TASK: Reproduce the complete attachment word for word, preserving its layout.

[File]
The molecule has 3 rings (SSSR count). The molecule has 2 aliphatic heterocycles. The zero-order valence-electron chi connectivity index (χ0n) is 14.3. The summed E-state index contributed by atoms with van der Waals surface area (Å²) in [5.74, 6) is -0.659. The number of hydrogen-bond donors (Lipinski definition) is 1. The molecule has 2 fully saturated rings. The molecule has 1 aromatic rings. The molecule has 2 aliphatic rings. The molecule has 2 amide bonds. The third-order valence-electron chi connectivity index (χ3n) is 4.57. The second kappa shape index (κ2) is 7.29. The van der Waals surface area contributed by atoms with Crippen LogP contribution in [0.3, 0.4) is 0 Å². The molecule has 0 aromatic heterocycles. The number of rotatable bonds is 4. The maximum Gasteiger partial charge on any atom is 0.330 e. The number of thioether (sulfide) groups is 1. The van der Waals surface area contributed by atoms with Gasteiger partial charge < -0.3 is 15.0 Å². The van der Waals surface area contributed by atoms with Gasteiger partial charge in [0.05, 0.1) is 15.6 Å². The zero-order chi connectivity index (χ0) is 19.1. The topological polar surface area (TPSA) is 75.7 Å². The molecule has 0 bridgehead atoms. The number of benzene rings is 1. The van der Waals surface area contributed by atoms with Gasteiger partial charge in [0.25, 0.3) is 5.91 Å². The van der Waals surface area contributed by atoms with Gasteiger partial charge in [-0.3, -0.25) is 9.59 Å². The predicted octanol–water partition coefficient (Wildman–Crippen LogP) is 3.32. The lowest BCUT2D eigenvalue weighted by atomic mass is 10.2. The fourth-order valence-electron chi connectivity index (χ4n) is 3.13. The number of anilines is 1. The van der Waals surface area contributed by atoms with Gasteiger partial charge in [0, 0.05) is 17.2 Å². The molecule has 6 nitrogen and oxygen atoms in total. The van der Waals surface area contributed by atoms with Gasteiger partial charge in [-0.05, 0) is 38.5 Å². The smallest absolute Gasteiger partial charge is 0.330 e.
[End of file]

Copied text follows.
The molecule has 3 rings (SSSR count). The molecule has 2 aliphatic heterocycles. The zero-order valence-electron chi connectivity index (χ0n) is 14.3. The summed E-state index contributed by atoms with van der Waals surface area (Å²) in [5.74, 6) is -0.659. The number of hydrogen-bond donors (Lipinski definition) is 1. The molecule has 2 fully saturated rings. The molecule has 1 aromatic rings. The molecule has 2 aliphatic rings. The molecule has 2 amide bonds. The third-order valence-electron chi connectivity index (χ3n) is 4.57. The second kappa shape index (κ2) is 7.29. The van der Waals surface area contributed by atoms with Crippen LogP contribution in [0.3, 0.4) is 0 Å². The molecule has 0 aromatic heterocycles. The number of rotatable bonds is 4. The maximum Gasteiger partial charge on any atom is 0.330 e. The number of thioether (sulfide) groups is 1. The van der Waals surface area contributed by atoms with Gasteiger partial charge < -0.3 is 15.0 Å². The van der Waals surface area contributed by atoms with Gasteiger partial charge in [0.05, 0.1) is 15.6 Å². The zero-order chi connectivity index (χ0) is 19.1. The topological polar surface area (TPSA) is 75.7 Å². The molecule has 0 bridgehead atoms. The number of benzene rings is 1. The van der Waals surface area contributed by atoms with Gasteiger partial charge in [0.25, 0.3) is 5.91 Å². The van der Waals surface area contributed by atoms with Gasteiger partial charge in [-0.3, -0.25) is 9.59 Å². The predicted octanol–water partition coefficient (Wildman–Crippen LogP) is 3.32. The lowest BCUT2D eigenvalue weighted by atomic mass is 10.2. The fourth-order valence-electron chi connectivity index (χ4n) is 3.13. The number of anilines is 1. The van der Waals surface area contributed by atoms with Gasteiger partial charge in [0, 0.05) is 17.2 Å². The molecule has 6 nitrogen and oxygen atoms in total. The van der Waals surface area contributed by atoms with Gasteiger partial charge in [-0.05, 0) is 38.5 Å². The smallest absolute Gasteiger partial charge is 0.330 e.